The Radical Centrist

Jim Hightower is famous for having said that :"there ain't nothin' in the middle of the road but yellow lines and dead armadillas*." Here in New Hampshire we'd be more apt to follow Loudon Wainright's interpretation and talk about "Dead Skunks in the Middle of the Road" . . . but you get the picture. Hightower was taking a shot at the folks known as centrists or moderates, suggesting that they have nothing substantive to add to the conversation.

Not all Centrists are those who occupy the mushy middle of the political dialog. In the last decade a growing group of people have adopted the term "Radical Centrist" to describe an approach to government that is more holistic, and aimed at more fundamental reform of institutions. Naturally, with such a broad vision, this group is motivated to find good ideas where ever they may be found, left, right and center.

Radical Centrists, borrowing a phrase from then-Senator John F. Kennedy, are "pragmatists without illusion". They take their inspiration from a range of role models including America's first Radical Centrist Ben Franklin and our first and only Independent President George Washington. More recently they draw on the examples of Jeremy Rifkin following in the footsteps of the great futurists Alvin and Heidi Toffler; comedian Jon Stewart, who brooks no fools from either end of the political spectrum and John Avlon of the Daily Beast who has established himself as an Independent voice who joyfully eviscerates ideologues of all kinds.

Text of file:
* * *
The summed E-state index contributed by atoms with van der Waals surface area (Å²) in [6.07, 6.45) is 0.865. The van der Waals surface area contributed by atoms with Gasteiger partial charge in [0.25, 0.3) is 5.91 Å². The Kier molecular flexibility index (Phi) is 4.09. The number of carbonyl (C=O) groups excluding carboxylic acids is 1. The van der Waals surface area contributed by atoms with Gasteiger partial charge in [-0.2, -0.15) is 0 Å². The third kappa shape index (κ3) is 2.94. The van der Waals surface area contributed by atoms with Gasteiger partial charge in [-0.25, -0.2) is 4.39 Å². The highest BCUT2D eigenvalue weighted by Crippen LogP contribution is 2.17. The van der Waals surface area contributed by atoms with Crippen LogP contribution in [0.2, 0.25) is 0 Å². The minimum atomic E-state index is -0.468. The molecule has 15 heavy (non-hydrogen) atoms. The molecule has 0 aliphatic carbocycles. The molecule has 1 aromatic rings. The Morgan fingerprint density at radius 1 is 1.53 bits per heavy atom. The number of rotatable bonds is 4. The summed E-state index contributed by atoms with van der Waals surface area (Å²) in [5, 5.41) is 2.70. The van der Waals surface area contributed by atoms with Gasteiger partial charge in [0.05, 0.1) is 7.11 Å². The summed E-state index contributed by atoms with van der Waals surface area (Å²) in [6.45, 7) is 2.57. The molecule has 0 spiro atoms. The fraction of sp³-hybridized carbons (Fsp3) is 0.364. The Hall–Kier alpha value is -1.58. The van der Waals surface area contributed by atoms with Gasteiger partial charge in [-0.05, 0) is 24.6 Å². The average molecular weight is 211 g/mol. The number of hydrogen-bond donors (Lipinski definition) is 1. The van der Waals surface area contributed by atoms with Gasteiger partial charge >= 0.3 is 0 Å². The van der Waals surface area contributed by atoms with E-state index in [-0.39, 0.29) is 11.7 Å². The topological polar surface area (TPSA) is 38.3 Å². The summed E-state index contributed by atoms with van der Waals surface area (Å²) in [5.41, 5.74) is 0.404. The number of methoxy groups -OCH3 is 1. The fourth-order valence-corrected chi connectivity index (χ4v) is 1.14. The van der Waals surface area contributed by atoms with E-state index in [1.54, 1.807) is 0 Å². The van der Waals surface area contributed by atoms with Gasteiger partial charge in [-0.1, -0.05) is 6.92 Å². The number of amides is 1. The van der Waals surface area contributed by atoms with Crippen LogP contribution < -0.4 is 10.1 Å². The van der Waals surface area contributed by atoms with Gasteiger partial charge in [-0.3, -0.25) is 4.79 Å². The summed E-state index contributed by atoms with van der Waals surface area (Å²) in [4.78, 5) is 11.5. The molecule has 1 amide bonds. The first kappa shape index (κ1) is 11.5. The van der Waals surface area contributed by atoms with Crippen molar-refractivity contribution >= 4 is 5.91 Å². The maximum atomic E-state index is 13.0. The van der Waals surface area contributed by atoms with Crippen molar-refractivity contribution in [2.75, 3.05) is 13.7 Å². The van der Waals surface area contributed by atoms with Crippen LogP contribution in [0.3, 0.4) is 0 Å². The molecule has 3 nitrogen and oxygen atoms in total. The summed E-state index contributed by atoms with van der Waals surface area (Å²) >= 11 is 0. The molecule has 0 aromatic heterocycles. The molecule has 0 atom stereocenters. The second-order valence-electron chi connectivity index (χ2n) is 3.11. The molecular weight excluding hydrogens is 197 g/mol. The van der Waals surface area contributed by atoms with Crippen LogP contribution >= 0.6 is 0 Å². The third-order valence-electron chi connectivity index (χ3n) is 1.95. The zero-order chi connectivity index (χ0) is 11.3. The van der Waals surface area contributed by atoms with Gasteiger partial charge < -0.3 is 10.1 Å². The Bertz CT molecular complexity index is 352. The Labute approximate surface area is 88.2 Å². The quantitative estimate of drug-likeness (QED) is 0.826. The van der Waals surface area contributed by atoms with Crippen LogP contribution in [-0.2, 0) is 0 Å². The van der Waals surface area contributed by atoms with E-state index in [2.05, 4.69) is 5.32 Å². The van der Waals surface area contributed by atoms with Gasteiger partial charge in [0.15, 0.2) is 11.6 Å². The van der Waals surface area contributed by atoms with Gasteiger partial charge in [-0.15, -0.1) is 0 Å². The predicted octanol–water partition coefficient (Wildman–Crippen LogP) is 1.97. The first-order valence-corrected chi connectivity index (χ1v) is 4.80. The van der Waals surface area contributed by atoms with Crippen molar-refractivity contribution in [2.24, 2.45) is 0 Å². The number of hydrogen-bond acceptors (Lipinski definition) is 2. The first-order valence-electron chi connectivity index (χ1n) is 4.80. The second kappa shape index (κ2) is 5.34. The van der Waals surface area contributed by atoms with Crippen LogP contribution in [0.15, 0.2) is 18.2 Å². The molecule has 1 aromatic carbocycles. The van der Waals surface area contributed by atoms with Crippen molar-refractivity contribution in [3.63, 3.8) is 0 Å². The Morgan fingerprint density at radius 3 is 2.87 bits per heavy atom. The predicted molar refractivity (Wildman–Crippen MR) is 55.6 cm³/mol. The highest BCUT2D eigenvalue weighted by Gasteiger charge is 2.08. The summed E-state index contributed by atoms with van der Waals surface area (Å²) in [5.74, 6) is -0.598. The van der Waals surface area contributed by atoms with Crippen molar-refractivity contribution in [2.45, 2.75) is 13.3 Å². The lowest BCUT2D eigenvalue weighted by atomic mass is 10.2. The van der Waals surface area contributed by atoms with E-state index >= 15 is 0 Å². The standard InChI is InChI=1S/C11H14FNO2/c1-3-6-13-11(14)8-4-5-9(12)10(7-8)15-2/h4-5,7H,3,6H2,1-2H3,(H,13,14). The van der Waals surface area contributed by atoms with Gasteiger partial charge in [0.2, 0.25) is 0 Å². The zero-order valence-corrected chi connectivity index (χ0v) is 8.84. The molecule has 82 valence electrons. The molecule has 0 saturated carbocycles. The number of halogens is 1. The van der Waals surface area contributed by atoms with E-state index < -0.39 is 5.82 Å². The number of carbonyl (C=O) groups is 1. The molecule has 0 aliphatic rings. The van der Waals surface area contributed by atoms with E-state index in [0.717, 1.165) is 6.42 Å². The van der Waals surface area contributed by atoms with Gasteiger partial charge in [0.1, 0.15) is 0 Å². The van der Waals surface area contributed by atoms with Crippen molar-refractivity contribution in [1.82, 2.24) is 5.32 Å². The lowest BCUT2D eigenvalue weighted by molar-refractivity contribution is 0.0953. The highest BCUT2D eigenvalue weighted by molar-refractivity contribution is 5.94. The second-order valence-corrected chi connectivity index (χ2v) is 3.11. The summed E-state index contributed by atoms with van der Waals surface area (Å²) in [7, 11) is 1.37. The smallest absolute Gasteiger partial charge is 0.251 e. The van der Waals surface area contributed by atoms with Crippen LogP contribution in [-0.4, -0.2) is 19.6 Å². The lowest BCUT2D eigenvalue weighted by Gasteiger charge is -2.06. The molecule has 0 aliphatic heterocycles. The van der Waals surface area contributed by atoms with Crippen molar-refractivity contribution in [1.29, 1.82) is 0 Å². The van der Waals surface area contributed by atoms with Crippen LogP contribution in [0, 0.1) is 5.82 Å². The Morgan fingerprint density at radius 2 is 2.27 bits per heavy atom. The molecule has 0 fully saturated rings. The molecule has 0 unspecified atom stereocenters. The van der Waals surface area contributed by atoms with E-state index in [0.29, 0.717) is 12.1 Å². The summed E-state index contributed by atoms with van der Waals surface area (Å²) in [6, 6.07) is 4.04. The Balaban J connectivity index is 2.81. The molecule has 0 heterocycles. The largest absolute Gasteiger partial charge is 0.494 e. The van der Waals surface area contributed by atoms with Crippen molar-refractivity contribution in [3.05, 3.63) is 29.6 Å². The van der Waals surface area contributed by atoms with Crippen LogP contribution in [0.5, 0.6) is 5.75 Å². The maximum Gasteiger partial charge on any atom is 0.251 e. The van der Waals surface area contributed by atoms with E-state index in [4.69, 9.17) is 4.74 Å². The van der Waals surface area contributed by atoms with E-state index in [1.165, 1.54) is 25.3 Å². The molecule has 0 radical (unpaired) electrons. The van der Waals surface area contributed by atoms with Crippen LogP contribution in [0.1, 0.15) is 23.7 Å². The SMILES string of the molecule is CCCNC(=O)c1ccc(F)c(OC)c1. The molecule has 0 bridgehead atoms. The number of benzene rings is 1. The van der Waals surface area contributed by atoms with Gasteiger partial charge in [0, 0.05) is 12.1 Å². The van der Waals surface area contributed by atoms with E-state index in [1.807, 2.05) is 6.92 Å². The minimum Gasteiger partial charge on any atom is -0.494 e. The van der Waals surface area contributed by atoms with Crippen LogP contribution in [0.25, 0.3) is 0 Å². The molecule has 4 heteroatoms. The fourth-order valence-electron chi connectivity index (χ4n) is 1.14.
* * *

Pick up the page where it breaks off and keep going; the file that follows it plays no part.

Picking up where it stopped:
I write a bi-weekly column for the NH Center for Public Interest Journalism called "The View From Rattlesnake Ridge - Ruminations from an Unabashed Optimist, an Environmental Patriot and a Radical Centrist." It often features both my writing and my art.

"The Radical Centrist", is a bi-monthly podcast featuring observations on the current state of political affairs and interviews with people who are helping to define new ways to make government more accountable, more empowering and more entrepreneurial.

And then of course there is my art. I plan to continue to produce work and will be using that work to thank many of the folks whom I hope will become patrons of my work.

Radical Centrists - have a whole lot to add to the conversations. At this time of maximum danger to the Republic we need those voices more than ever. The fix we are in right now is largely because the centrists, particularly the most imaginative ones, have been purged from both the Republican and Democratic parties or have simply ceded the ground.

My ultimate goal is to create aha! moments where the conservative blue collar worker down the road and the liberal academic from the local college both find themselves saying, "hmmmm that's an interesting idea!" If I can, just once in a while, set off that lightbulb, then I have the chance to convince the reader/listener that there is real value in talking to one another and, more important, listening to one another.

If we listen, really listen, to one another, we can find a way to express our American Voice. The one that celebrates our common ideals and respects our differences. If we can find our American Voice, then maybe, just maybe, we can sing together too.

What a joyous sound that would be . . .


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We are located in N’dakinna, the traditional ancestral homeland of the Abenaki, Pennacook and Wabanaki Peoples past and present. We acknowledge and honor with gratitude those who have stewarded N’dakinna throughout the generations.